Paxton’s ERA was 4.50, but based on the contact he allows, his expected ERA was 3.82 last season. That’s partially due to bad luck contact and the horrendous Red Sox defense backing him up. What helped Paxton overcome his hapless defense last season was that he still strikes out 24.6% of batters while walking just 8%. While Paxton does an excellent job of limiting baserunners, with an expected opponent’s average of .229 and an xWOBA of .302, his biggest problem has been the long ball. However, he has one pitch that is responsible for that problem.
Paxton’s four-seam fastball caused some problems last season; despite above-average velocity and excellent extension, the pitch got hit hard last year. He threw it 55% of the time despite generating the worst and worst expected results. Paxton’s four-seamer allows the worst slugging and expected slugging of any of his pitches and gets the least swing-and-miss. If he cuts down on four-seam usage, focuses more on the cutter or sinker he occasionally throws and gets a better defense behind him, he is a candidate to have a very good comeback season in 2024. While he is a massive risk with his health, the team that takes a chance on Paxton could see it pay off huge for them.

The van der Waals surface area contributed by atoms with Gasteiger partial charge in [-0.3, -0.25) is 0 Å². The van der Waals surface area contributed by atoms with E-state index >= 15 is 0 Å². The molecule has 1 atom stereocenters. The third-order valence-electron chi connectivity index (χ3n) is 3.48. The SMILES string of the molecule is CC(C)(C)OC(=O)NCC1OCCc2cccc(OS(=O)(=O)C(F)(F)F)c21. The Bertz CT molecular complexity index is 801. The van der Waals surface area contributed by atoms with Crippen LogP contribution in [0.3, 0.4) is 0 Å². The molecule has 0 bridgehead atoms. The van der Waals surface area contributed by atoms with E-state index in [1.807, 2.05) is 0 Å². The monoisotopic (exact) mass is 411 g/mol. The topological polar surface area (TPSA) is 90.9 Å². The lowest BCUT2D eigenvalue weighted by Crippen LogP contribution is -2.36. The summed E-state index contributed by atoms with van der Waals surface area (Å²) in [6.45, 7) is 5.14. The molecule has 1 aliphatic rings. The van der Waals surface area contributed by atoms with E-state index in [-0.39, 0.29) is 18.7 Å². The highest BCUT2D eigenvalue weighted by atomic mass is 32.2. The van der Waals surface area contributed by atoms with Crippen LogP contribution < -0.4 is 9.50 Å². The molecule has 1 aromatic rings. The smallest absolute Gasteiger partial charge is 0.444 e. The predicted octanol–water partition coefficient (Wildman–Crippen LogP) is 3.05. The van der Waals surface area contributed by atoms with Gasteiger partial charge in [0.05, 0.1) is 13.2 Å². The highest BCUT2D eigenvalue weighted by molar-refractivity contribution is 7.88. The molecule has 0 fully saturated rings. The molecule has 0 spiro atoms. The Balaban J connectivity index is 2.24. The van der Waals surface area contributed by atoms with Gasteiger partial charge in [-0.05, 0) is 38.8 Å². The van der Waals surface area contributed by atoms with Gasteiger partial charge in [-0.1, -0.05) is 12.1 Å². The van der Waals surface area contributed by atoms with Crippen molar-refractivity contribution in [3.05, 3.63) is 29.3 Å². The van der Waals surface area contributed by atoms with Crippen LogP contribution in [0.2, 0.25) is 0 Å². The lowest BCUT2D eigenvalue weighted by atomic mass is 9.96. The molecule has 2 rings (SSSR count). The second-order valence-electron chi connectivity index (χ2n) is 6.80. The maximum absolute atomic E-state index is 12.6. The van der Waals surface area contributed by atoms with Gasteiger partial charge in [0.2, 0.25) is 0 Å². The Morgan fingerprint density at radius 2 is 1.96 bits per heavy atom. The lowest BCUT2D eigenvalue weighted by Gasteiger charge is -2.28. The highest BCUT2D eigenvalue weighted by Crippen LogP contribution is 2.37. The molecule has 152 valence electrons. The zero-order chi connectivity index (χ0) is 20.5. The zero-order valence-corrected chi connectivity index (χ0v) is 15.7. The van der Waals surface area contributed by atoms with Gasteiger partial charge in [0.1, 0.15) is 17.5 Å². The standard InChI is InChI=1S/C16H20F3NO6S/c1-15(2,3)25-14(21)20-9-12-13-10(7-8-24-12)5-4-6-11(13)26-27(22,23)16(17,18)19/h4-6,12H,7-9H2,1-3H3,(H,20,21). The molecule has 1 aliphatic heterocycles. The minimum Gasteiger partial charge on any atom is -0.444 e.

Hyun Jin Ryu: LHP (TOR)
It wasn’t that long ago that Hyun Jin Ryu was one of the best pitchers in the majors, with back-to-back top-three Cy Young finishes in 2019 and 2020. However, many have forgotten about him after taking a step back in 2021 and missing almost all of 2022 and much of 2023 due to Tommy John surgery. Once Ryu returned from the surgery in 2023, he pitched very well, to a 3.46 ERA over 52 innings.
Despite that, many teams may be scared off by his underlying stats and the fact that Ryu is entering his 37th season. However, there is still some value in his arm. The poor strikeout and swing-and-miss numbers are just a product of his pitching style. Ryu is a low-velocity finesse lefty who throws five different pitches regularly and pitches to weak contact.
Similar to Paxton, Ryu’s four-seam fastball is hit hard (unlike Paxton, he throws it 88 mph), but because of his superb control of multiple secondary pitches and his ability to fool hitters with low speeds, Ryu doesn’t need to throw it nearly as often. Not only does that pitching strategy age better than most, but it can lead to some very effective run prevention for teams with a solid defense. If a team were willing to take a chance on him for a one- or two-year contract, Ryu could be a solid middle-of-the-rotation arm who can give you innings and a chance to win in all his starts.
While the baseball world’s attention will always be on the biggest names on the free agent and trade markets, many of the most essential additions to championship teams are depth pieces that either add depth to a great rotation or lengthen a lineup to turn it from very good to elite. While your favorite team may not be in the running for the big names, they still may make some very significant additions.